A number of studies point out a positive influence of entrepreneurship on economic growth. This is due to the role that entrepreneurs play in the economy by utilizing new knowledge, shaping markets, and pushing out unproductive incumbents. The ambitious One Belt One Road Initiative, which recently includes sixty Asian, African and European countries, aims at stimulating global economic development and prosperity. From the theoretical point of view, entrepreneurship is crucial for achieving the aim. Consequently, the intent of this paper is to analyze entrepreneurial behavior of the countries participated in the One Belt One Road Initiative, using the data from the Global Entrepreneurship Monitor (GEM). Distinct country clusters are identified and their entrepreneurial characteristics are interpreted.
The purpose of the present paper is to find whether the spatial distribution of enterprise support policy funds meet the spatial objectives stated in Czech strategic documents related to enterprise support policy. Are more funds allocated in lagging regions, and does enterprise support policy contribute more to the convergence objective, or are more funds allocated in core regions, and does enterprise support policy contribute more to the competitiveness objective? These questions are answered by evaluating the Structural (and Cohesion) Fund (SF) expenditures that were allocated on operations categorised as part of enterprise support policy (2007-2013). The dependent variable relates to 206 regions, and SF expenditures are calculated for every inhabitant of a region. Moreover, two types of SF operation are distinguished: (a) innovationoriented operations; and (b) other enterprise support operations. Three explanatory variables are defined using Principal Components Analysis (PCA), and these components are understood as: (1) the social disadvantage of regions; (2) the innovation environment of regions; and (3) the quality of regional entrepreneurial environments. The associations between the dependent and explanatory variables are subsequently evaluated by methods of correlation and regression analysis. The findings provide some evidence for both the convergence and competitiveness objectives. Nevertheless, this evidence is rather limited due to a low spatial concentration of SF allocation, and the compensatory effect between the two thematic types of SF operations. Hence, while the quality of their innovation environment has a positive influence on regional SF allocation regardless of the thematic focus of SF operations, socially disadvantaged regions received more funds for SF operations which are not innovation-oriented. The capacity of potential beneficiaries to prepare and submit many project proposals for SF co-financing is the main reason for high or low SF allocation.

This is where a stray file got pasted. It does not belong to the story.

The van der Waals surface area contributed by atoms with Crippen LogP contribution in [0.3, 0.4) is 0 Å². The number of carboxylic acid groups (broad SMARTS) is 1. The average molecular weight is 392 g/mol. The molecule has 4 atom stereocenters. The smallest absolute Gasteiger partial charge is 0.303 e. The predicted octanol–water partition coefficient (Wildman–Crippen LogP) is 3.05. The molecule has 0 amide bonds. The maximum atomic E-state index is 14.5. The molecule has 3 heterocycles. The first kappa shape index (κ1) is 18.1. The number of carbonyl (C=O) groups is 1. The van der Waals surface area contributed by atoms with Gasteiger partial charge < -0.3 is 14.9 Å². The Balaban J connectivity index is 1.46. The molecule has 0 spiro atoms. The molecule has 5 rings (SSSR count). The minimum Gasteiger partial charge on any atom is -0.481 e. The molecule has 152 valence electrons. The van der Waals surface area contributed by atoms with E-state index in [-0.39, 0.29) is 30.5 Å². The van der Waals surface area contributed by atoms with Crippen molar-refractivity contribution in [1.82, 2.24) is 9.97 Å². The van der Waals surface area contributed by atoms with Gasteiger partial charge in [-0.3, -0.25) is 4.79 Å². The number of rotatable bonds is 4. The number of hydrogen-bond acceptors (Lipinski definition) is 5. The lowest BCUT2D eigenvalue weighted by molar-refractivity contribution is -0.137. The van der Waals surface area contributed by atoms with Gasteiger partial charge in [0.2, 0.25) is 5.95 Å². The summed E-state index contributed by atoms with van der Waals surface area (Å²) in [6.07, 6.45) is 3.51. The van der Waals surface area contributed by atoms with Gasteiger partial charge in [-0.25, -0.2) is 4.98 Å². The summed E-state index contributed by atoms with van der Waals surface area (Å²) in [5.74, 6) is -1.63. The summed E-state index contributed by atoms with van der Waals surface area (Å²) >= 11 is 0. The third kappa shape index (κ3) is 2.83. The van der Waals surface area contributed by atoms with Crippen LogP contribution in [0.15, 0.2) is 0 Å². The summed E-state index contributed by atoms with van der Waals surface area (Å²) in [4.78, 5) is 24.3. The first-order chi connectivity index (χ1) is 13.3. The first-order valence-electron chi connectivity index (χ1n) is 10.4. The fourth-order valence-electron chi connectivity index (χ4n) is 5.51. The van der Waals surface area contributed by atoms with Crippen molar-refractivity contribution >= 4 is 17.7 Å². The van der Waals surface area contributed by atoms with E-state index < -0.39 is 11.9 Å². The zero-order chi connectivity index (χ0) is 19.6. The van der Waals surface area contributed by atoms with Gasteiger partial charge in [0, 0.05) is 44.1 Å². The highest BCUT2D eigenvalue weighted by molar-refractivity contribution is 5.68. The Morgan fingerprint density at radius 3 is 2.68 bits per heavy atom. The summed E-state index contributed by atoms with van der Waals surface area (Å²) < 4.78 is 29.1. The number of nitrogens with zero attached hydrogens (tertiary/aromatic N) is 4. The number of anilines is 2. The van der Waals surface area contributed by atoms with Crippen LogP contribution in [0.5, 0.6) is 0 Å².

The intention of this paper is to provide empirical evidence on how the factors of socio-economic disadvantage and absorption capacity influence the spatial distribution of Structural Fund (SF) payments among the Czech Republic’s micro-regions during the 2007–2013 programming period. The empirical results indicate that agglomeration economies, innovation and entrepreneurship are associated with higher SF absorption capacity and higher SF payments, challenging the tendency for socio-economically disadvantaged regions to converge. SF absorption capacity measured especially by the number of project applications submitted for SF financing and by the average SF budget per project application, is a crucial concept in order to understand the relationship between within-country regional disparities and SF interventions.
Differences between brownfields and redeveloped sites in the Ostrava metropolitan area are subject to analysis in this paper. Environmental burden and former functional use were identified as statistically significant characteristics of such differences. In addition, relations between selected attributes of brownfields and redeveloped sites were analyzed using the “if-then” decision rules of the rough set method. In this way, the research demonstrated the significance of spatial aspects and identified two fundamental types of brownfields in the model area. The first type is represented by agricultural brownfields in the hinterland zone, that are characterized by a complicated ownership structure. Brownfields of the second type are located particularly in the inner city morphogenetic zone, and are characterized by potential problems with environmental burden. In this context, brownfields and redeveloped sites differ respectively in the combination of these characteristics.